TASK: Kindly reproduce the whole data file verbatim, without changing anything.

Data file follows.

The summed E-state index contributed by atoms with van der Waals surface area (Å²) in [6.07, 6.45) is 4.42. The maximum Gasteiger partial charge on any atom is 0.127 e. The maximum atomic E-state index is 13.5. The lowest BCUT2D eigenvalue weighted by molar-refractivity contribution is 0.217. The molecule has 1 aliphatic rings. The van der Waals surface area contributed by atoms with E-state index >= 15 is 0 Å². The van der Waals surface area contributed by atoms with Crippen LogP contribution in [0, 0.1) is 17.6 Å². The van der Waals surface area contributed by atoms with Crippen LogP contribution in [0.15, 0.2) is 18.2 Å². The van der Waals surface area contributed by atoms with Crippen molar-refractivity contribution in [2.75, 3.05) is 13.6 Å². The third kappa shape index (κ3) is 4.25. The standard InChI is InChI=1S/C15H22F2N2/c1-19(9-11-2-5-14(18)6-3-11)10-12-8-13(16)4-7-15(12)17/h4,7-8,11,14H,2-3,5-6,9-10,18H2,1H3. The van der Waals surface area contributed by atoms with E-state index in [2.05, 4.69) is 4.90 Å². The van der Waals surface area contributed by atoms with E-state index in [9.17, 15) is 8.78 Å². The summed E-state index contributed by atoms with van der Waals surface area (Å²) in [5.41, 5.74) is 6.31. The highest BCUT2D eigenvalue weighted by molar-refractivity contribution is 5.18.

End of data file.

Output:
The summed E-state index contributed by atoms with van der Waals surface area (Å²) in [6.07, 6.45) is 4.42. The maximum Gasteiger partial charge on any atom is 0.127 e. The maximum atomic E-state index is 13.5. The lowest BCUT2D eigenvalue weighted by molar-refractivity contribution is 0.217. The molecule has 1 aliphatic rings. The van der Waals surface area contributed by atoms with E-state index >= 15 is 0 Å². The van der Waals surface area contributed by atoms with Crippen LogP contribution in [0, 0.1) is 17.6 Å². The van der Waals surface area contributed by atoms with Crippen LogP contribution in [0.15, 0.2) is 18.2 Å². The van der Waals surface area contributed by atoms with Crippen molar-refractivity contribution in [2.75, 3.05) is 13.6 Å². The third kappa shape index (κ3) is 4.25. The standard InChI is InChI=1S/C15H22F2N2/c1-19(9-11-2-5-14(18)6-3-11)10-12-8-13(16)4-7-15(12)17/h4,7-8,11,14H,2-3,5-6,9-10,18H2,1H3. The van der Waals surface area contributed by atoms with E-state index in [2.05, 4.69) is 4.90 Å². The van der Waals surface area contributed by atoms with E-state index in [9.17, 15) is 8.78 Å². The summed E-state index contributed by atoms with van der Waals surface area (Å²) in [5.41, 5.74) is 6.31. The highest BCUT2D eigenvalue weighted by molar-refractivity contribution is 5.18.